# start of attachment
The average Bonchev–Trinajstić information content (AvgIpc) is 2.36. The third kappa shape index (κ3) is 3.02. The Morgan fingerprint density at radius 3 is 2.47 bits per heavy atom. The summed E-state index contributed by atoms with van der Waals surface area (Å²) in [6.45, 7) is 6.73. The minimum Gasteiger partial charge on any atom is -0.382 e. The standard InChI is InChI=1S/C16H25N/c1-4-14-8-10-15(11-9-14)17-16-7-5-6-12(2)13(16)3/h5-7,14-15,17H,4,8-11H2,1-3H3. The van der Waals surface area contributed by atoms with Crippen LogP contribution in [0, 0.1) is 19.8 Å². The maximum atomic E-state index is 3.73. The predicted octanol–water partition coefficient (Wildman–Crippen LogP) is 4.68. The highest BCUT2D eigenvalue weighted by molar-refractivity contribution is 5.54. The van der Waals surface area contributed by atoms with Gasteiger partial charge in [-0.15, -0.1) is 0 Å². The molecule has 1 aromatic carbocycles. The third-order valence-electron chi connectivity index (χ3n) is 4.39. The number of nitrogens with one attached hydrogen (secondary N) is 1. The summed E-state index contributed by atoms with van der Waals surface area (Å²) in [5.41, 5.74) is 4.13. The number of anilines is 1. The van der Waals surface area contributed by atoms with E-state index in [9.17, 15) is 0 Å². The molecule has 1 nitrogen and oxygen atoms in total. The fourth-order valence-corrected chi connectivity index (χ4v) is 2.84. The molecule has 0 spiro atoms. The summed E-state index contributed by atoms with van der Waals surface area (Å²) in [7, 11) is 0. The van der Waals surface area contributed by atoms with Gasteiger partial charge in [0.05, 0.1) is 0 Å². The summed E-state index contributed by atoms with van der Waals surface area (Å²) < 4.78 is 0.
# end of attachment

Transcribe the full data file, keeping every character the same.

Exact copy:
The average Bonchev–Trinajstić information content (AvgIpc) is 2.36. The third kappa shape index (κ3) is 3.02. The Morgan fingerprint density at radius 3 is 2.47 bits per heavy atom. The summed E-state index contributed by atoms with van der Waals surface area (Å²) in [6.45, 7) is 6.73. The minimum Gasteiger partial charge on any atom is -0.382 e. The standard InChI is InChI=1S/C16H25N/c1-4-14-8-10-15(11-9-14)17-16-7-5-6-12(2)13(16)3/h5-7,14-15,17H,4,8-11H2,1-3H3. The van der Waals surface area contributed by atoms with Crippen LogP contribution in [0, 0.1) is 19.8 Å². The maximum atomic E-state index is 3.73. The predicted octanol–water partition coefficient (Wildman–Crippen LogP) is 4.68. The highest BCUT2D eigenvalue weighted by molar-refractivity contribution is 5.54. The van der Waals surface area contributed by atoms with Gasteiger partial charge in [-0.15, -0.1) is 0 Å². The molecule has 1 aromatic carbocycles. The third-order valence-electron chi connectivity index (χ3n) is 4.39. The number of nitrogens with one attached hydrogen (secondary N) is 1. The summed E-state index contributed by atoms with van der Waals surface area (Å²) in [5.41, 5.74) is 4.13. The number of anilines is 1. The van der Waals surface area contributed by atoms with E-state index in [9.17, 15) is 0 Å². The molecule has 1 nitrogen and oxygen atoms in total. The fourth-order valence-corrected chi connectivity index (χ4v) is 2.84. The molecule has 0 spiro atoms. The summed E-state index contributed by atoms with van der Waals surface area (Å²) in [7, 11) is 0. The van der Waals surface area contributed by atoms with Gasteiger partial charge in [0.05, 0.1) is 0 Å². The summed E-state index contributed by atoms with van der Waals surface area (Å²) < 4.78 is 0.